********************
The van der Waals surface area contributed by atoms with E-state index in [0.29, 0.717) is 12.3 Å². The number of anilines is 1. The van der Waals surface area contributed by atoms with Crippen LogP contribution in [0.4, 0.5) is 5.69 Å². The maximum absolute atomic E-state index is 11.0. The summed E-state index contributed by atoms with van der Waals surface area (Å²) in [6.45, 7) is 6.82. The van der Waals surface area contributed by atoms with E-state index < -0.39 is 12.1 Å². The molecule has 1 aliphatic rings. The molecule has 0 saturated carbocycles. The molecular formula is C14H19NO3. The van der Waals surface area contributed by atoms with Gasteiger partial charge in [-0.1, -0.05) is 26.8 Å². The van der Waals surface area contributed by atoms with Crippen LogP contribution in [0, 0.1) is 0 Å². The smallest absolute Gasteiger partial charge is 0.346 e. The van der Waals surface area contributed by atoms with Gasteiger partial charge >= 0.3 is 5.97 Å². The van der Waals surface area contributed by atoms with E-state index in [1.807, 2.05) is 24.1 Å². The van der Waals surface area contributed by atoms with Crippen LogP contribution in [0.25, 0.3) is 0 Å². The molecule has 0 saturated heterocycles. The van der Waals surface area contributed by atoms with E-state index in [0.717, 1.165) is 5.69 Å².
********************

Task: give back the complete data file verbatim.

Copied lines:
The van der Waals surface area contributed by atoms with E-state index in [0.29, 0.717) is 12.3 Å². The number of anilines is 1. The van der Waals surface area contributed by atoms with Crippen LogP contribution in [0.4, 0.5) is 5.69 Å². The maximum absolute atomic E-state index is 11.0. The summed E-state index contributed by atoms with van der Waals surface area (Å²) in [6.45, 7) is 6.82. The van der Waals surface area contributed by atoms with E-state index < -0.39 is 12.1 Å². The molecule has 1 aliphatic rings. The molecule has 0 saturated carbocycles. The molecular formula is C14H19NO3. The van der Waals surface area contributed by atoms with Gasteiger partial charge in [-0.1, -0.05) is 26.8 Å². The van der Waals surface area contributed by atoms with Crippen LogP contribution in [0, 0.1) is 0 Å². The smallest absolute Gasteiger partial charge is 0.346 e. The van der Waals surface area contributed by atoms with Gasteiger partial charge >= 0.3 is 5.97 Å². The van der Waals surface area contributed by atoms with E-state index in [1.807, 2.05) is 24.1 Å². The van der Waals surface area contributed by atoms with Crippen LogP contribution in [0.25, 0.3) is 0 Å². The molecule has 0 saturated heterocycles. The van der Waals surface area contributed by atoms with E-state index in [0.717, 1.165) is 5.69 Å².